moon (both receiver and transmitter… there now remained)

18 minute loop

moon (both receiver and transmitter… there now remained) was part of a larger body of work related to the translation of musical notation into visual works. this piece was specifically inspired by the discovery of some drawings done with an apparatus designed by edouard-leon scott de martinville, called a phonautograph in france in 1850. the apparatus created a ‘drawing’ by engraving sound with a needle into a soot covered piece of paper. scientists discovered the drawings in 2007; and although there was no intention on scott de martinville’s drawings to be played back as sound, the scientists who discovered the phonautograph drawings in 2007 were able to “play” the drawings using lasers and computer software. the drawings are considered the earliest known sound recordings. while the 10 second fragment seemed to contain the sound of a girl, purportedly the voice of scott’s daughter singing the french lullabye: au clair de la lune.

since the original process of the phonautograph went from sound to drawing, i wanted to take the recent playback and shift it back into a drawing. the first step was to coat 16 strips of 16mm film with different colors of ink in relation to early photographic plates (and the entire layout of the strips matched the paper size of scott’s original phonoautograph drawing. i then took each strip in hand, and with my eyes closed i listened to the 10 seconds of sound while scratching the ink stained film strip with a needle – as if a human version of scott de martinville’s machine.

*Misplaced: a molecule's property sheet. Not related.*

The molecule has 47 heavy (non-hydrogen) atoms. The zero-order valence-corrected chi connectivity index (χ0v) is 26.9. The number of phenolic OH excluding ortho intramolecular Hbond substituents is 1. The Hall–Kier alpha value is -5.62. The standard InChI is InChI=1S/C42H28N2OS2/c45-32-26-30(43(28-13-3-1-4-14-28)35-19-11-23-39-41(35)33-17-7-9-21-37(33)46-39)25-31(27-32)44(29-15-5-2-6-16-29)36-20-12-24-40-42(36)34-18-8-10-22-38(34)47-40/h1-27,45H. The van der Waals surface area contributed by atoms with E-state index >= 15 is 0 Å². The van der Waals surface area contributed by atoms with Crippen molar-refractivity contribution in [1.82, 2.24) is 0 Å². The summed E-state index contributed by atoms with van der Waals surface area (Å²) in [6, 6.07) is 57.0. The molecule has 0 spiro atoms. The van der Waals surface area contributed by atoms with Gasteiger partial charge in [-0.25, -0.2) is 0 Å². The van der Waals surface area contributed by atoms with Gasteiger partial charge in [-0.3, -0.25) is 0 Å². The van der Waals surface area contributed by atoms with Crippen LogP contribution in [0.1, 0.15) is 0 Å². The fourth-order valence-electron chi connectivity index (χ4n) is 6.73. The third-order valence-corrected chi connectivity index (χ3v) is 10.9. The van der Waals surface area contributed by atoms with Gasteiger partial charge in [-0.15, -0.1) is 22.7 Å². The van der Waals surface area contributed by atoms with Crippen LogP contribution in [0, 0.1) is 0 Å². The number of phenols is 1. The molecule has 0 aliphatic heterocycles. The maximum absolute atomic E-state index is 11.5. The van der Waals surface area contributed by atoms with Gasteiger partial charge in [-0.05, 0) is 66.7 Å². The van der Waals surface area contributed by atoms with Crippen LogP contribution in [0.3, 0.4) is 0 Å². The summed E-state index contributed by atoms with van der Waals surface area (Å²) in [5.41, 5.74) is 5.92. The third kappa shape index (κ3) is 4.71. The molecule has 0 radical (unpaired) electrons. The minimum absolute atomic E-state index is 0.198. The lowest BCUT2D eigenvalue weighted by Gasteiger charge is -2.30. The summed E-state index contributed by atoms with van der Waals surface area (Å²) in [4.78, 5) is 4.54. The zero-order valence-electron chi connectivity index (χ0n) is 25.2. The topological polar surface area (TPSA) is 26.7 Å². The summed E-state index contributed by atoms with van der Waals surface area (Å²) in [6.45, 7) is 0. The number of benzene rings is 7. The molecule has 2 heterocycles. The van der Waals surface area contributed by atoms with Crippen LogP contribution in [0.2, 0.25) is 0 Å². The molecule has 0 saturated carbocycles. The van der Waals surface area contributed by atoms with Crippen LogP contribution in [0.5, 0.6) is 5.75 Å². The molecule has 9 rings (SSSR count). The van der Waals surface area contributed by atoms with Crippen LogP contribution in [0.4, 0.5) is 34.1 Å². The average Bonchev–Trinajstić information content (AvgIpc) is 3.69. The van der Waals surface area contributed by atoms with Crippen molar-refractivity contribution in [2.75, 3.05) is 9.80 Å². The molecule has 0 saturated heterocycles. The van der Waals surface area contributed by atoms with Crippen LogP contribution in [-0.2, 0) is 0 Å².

after the film drawings were transferred to video, the footage was slowed down, so that each drawing – like the original recording – was 10 seconds long. next, i watched projections of the moving lines and tried to use them as a kind of interpretive score, humming low tones when the lines moved towards the left and high tones when the lines were moving to the right. i improvised along with all of the sequences four times, and  depending on the density of the drawn lines in a segment, i used one, two, three, or four of the voices.

the title of the piece is two sentence halves from rilke’s text primal sound, in which he talks about making recordings in grammar school using cardboard tubes, wax and wire brush bristles. he also equates sound lines scratched into a surface with the lines on a skull.

the “screen” for the projection is a plaster cast of an early edison record (chosen because of the thickness of edison discs as compared to the thinner columbia discs). somewhere in this game of telephone, one moves through artifacts of various recording histories, to a place where transcription and translation are tools of transformation.

the piece is presented in a dark room, looped at soft volume. it is also part of the permanent collection of the los angeles county museum of art, as well as the EMST, the national museum of modern art in athens, greece.